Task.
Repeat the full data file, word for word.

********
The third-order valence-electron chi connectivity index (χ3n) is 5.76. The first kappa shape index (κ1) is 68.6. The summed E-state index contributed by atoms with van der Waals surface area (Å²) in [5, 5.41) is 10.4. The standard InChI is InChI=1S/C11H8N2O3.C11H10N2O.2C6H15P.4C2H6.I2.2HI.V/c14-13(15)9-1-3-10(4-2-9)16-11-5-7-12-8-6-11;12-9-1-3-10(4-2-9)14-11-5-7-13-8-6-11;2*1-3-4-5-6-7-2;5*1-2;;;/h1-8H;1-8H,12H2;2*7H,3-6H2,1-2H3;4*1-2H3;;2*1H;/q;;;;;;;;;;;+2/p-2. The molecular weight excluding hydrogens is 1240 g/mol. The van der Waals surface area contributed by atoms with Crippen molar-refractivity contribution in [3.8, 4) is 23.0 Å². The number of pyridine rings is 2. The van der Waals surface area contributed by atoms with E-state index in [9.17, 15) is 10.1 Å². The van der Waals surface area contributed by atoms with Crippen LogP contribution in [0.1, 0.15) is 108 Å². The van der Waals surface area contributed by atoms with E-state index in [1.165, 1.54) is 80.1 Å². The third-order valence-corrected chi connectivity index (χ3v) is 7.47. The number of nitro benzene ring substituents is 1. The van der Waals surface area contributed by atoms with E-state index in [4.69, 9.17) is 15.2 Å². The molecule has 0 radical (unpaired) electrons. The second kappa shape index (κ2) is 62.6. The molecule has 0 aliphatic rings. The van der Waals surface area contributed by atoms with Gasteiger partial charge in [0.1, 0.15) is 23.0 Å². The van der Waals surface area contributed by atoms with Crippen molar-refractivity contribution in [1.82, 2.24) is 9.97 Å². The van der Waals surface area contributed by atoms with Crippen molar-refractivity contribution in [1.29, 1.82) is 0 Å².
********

The third-order valence-electron chi connectivity index (χ3n) is 5.76. The first kappa shape index (κ1) is 68.6. The summed E-state index contributed by atoms with van der Waals surface area (Å²) in [5, 5.41) is 10.4. The standard InChI is InChI=1S/C11H8N2O3.C11H10N2O.2C6H15P.4C2H6.I2.2HI.V/c14-13(15)9-1-3-10(4-2-9)16-11-5-7-12-8-6-11;12-9-1-3-10(4-2-9)14-11-5-7-13-8-6-11;2*1-3-4-5-6-7-2;5*1-2;;;/h1-8H;1-8H,12H2;2*7H,3-6H2,1-2H3;4*1-2H3;;2*1H;/q;;;;;;;;;;;+2/p-2. The molecular weight excluding hydrogens is 1240 g/mol. The van der Waals surface area contributed by atoms with Crippen molar-refractivity contribution in [3.8, 4) is 23.0 Å². The number of pyridine rings is 2. The van der Waals surface area contributed by atoms with E-state index in [9.17, 15) is 10.1 Å². The van der Waals surface area contributed by atoms with Crippen LogP contribution in [0.1, 0.15) is 108 Å². The van der Waals surface area contributed by atoms with E-state index in [1.165, 1.54) is 80.1 Å². The third-order valence-corrected chi connectivity index (χ3v) is 7.47. The number of nitro benzene ring substituents is 1. The van der Waals surface area contributed by atoms with E-state index in [4.69, 9.17) is 15.2 Å². The molecule has 0 radical (unpaired) electrons. The second kappa shape index (κ2) is 62.6. The molecule has 0 aliphatic rings. The van der Waals surface area contributed by atoms with Gasteiger partial charge in [0.1, 0.15) is 23.0 Å². The van der Waals surface area contributed by atoms with Crippen molar-refractivity contribution in [1.82, 2.24) is 9.97 Å². The van der Waals surface area contributed by atoms with Crippen molar-refractivity contribution in [1.29, 1.82) is 0 Å².